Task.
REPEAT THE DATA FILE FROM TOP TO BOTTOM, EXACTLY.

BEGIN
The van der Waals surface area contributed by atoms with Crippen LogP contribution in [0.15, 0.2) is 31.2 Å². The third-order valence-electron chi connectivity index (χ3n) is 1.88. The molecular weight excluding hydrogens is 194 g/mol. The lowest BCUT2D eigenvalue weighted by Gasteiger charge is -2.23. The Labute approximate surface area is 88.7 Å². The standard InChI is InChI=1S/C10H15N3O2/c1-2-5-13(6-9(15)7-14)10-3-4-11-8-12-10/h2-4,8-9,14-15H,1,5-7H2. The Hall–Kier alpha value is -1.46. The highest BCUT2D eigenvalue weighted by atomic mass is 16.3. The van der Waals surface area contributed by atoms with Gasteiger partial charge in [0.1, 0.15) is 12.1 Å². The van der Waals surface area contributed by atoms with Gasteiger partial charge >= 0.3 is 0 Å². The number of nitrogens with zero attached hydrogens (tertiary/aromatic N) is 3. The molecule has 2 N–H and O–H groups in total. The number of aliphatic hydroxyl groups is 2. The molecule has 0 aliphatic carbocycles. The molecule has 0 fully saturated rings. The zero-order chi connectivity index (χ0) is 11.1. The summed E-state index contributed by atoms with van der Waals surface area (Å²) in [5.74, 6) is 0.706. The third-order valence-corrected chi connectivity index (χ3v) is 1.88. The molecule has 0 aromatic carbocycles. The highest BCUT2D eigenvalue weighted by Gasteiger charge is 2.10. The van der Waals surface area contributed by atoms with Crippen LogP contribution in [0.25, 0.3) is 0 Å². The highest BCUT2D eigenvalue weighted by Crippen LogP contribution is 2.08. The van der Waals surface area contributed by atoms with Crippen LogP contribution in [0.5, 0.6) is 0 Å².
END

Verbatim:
The van der Waals surface area contributed by atoms with Crippen LogP contribution in [0.15, 0.2) is 31.2 Å². The third-order valence-electron chi connectivity index (χ3n) is 1.88. The molecular weight excluding hydrogens is 194 g/mol. The lowest BCUT2D eigenvalue weighted by Gasteiger charge is -2.23. The Labute approximate surface area is 88.7 Å². The standard InChI is InChI=1S/C10H15N3O2/c1-2-5-13(6-9(15)7-14)10-3-4-11-8-12-10/h2-4,8-9,14-15H,1,5-7H2. The Hall–Kier alpha value is -1.46. The highest BCUT2D eigenvalue weighted by atomic mass is 16.3. The van der Waals surface area contributed by atoms with Gasteiger partial charge in [0.1, 0.15) is 12.1 Å². The van der Waals surface area contributed by atoms with Gasteiger partial charge >= 0.3 is 0 Å². The number of nitrogens with zero attached hydrogens (tertiary/aromatic N) is 3. The molecule has 2 N–H and O–H groups in total. The number of aliphatic hydroxyl groups is 2. The molecule has 0 aliphatic carbocycles. The molecule has 0 fully saturated rings. The zero-order chi connectivity index (χ0) is 11.1. The summed E-state index contributed by atoms with van der Waals surface area (Å²) in [5.74, 6) is 0.706. The third-order valence-corrected chi connectivity index (χ3v) is 1.88. The molecule has 0 aromatic carbocycles. The highest BCUT2D eigenvalue weighted by Gasteiger charge is 2.10. The van der Waals surface area contributed by atoms with Crippen LogP contribution in [0.25, 0.3) is 0 Å². The highest BCUT2D eigenvalue weighted by Crippen LogP contribution is 2.08. The van der Waals surface area contributed by atoms with Crippen LogP contribution in [0.5, 0.6) is 0 Å².